Critics observed the video's sexual nature as a noticeable departure from Trainor's previous work. It received comparisons to the work of Britney Spears among other artists.

In the music video, Trainor walks in an abandoned warehouse filled with smoke and old machines. Dressed in a metallic silver jacket, she performs a choreographed dance routine with female backup dancers. Black and red shots of a female silhouette are interspersed with the routine, which MTV News's Sasha Geffen deemed reminiscent of 1990s iPod commercials. In another scene, Trainor, in a fishnet bodysuit, entwines her arms with the dancers, and brushes her cleavage; Evan Real of Us Weekly compared it to Spears' music video for "I'm a Slave 4 U" (2001). Trainor proceeds to sway her hair in front of a high-powered fan. It concludes with all previous scenes meshed with shots of women holding open flares.


Critics compared the music video to artists including Spears, Destiny's Child, and Janet Jackson. John Paul Stapleton of The Boston Globe opined that it shows Trainor's seductive side, reminiscent of Jackson in her heyday. Geffen thought the video features substantial 1990s pop overtones redolent of TLC. Lynch compared its atmosphere to 2000s Spears and 1990s Madonna videos, and Trainor's outfits to those the latter wore while promoting her album Erotica (1992). Lorena Blas of USA Today likened the choreography to the work of Missy Elliott, and Destiny's Child's music video for "Jumpin', Jumpin'" (2000).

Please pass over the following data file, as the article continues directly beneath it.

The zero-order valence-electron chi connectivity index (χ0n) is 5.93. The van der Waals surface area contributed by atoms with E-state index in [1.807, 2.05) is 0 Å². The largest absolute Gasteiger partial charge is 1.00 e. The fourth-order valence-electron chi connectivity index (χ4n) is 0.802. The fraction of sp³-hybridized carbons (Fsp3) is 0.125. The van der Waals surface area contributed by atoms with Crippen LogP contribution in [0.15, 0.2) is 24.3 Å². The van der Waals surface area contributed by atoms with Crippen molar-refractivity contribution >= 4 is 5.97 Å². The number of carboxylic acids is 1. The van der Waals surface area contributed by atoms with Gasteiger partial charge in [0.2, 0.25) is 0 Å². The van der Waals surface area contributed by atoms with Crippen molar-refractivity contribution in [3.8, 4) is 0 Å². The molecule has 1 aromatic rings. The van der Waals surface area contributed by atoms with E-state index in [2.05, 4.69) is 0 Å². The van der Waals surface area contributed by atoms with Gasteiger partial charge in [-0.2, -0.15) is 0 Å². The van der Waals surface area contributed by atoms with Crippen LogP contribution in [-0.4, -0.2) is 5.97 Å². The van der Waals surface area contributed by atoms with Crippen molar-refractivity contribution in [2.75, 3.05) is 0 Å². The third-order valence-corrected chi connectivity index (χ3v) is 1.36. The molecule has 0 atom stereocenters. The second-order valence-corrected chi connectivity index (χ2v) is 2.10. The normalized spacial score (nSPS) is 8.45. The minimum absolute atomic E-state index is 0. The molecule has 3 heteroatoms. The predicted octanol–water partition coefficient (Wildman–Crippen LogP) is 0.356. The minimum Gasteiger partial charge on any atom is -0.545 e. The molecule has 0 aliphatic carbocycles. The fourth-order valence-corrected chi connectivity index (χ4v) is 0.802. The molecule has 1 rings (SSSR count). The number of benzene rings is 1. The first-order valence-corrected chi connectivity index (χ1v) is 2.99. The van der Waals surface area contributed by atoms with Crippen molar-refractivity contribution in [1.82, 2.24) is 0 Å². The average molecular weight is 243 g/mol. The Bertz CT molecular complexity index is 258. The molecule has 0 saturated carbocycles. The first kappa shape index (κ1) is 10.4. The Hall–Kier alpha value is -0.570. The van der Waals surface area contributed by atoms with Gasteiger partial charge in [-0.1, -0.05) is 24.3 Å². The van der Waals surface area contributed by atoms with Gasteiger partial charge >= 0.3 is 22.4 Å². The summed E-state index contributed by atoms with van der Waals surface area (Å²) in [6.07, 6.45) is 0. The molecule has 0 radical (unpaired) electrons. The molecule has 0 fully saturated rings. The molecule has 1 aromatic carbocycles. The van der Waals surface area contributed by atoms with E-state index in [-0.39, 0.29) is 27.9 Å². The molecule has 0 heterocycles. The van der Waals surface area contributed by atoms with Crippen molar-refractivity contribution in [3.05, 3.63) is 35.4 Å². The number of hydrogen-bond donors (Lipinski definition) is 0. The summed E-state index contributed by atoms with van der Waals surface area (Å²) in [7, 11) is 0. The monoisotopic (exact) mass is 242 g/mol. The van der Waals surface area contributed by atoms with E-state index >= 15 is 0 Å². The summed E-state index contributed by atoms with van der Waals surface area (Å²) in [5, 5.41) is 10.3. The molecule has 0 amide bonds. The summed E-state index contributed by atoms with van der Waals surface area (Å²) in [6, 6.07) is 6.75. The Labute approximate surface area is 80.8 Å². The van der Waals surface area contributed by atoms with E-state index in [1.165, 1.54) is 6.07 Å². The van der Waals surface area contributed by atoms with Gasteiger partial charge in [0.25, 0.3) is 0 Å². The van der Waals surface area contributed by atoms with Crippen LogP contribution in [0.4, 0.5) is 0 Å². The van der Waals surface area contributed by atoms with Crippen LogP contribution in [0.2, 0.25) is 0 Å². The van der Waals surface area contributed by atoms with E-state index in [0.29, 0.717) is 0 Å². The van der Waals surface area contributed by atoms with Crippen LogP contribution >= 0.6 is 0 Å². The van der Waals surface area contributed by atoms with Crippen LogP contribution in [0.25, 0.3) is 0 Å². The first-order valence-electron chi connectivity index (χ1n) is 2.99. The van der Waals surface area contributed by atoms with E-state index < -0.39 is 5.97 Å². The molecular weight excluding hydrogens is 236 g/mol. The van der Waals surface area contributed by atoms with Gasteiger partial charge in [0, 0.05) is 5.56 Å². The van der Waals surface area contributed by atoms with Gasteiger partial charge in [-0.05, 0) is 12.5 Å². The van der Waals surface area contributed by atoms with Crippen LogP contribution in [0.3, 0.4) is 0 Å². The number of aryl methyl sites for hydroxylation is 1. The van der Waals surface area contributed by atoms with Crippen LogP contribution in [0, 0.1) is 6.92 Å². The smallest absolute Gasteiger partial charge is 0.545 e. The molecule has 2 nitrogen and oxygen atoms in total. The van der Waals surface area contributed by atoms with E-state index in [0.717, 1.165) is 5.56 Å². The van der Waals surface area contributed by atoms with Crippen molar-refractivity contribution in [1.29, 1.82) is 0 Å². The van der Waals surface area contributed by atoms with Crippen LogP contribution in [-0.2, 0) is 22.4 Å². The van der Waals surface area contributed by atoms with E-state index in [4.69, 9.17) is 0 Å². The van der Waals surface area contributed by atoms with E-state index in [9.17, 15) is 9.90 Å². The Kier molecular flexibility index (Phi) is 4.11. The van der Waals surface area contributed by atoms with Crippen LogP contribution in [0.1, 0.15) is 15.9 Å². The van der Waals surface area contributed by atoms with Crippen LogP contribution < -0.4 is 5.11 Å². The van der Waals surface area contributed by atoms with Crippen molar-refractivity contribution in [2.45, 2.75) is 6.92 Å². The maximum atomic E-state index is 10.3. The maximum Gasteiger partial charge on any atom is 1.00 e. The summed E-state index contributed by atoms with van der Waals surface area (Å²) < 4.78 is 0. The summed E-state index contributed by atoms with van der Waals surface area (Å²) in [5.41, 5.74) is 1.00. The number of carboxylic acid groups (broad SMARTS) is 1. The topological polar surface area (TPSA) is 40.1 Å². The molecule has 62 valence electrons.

Some reviewers directed praise towards the video for representing a change from Trainor's earlier work. Lynch thought it marked a shocking transition from the light colors and old-world adorable tone featured in Trainor's early videos, describing it as a sultrier look for her. Real thought the video recalled "killer choreography and coordinat[ed] outfits" popular in the early 2000s, which was new territory for Trainor. Joey Nolfi of Entertainment Weekly noted that unlike her video for "Like I'm Gonna Lose You" (2015), Trainor attempted legitimate pop star dancing in it. Billboard's Katie Atkinson described Trainor's look as stern and seductive, and found the video "very Y2K-leaning". Nick Maslow of People called the dance moves keen and Trainor's hair in it worthy of becoming a popular GIF.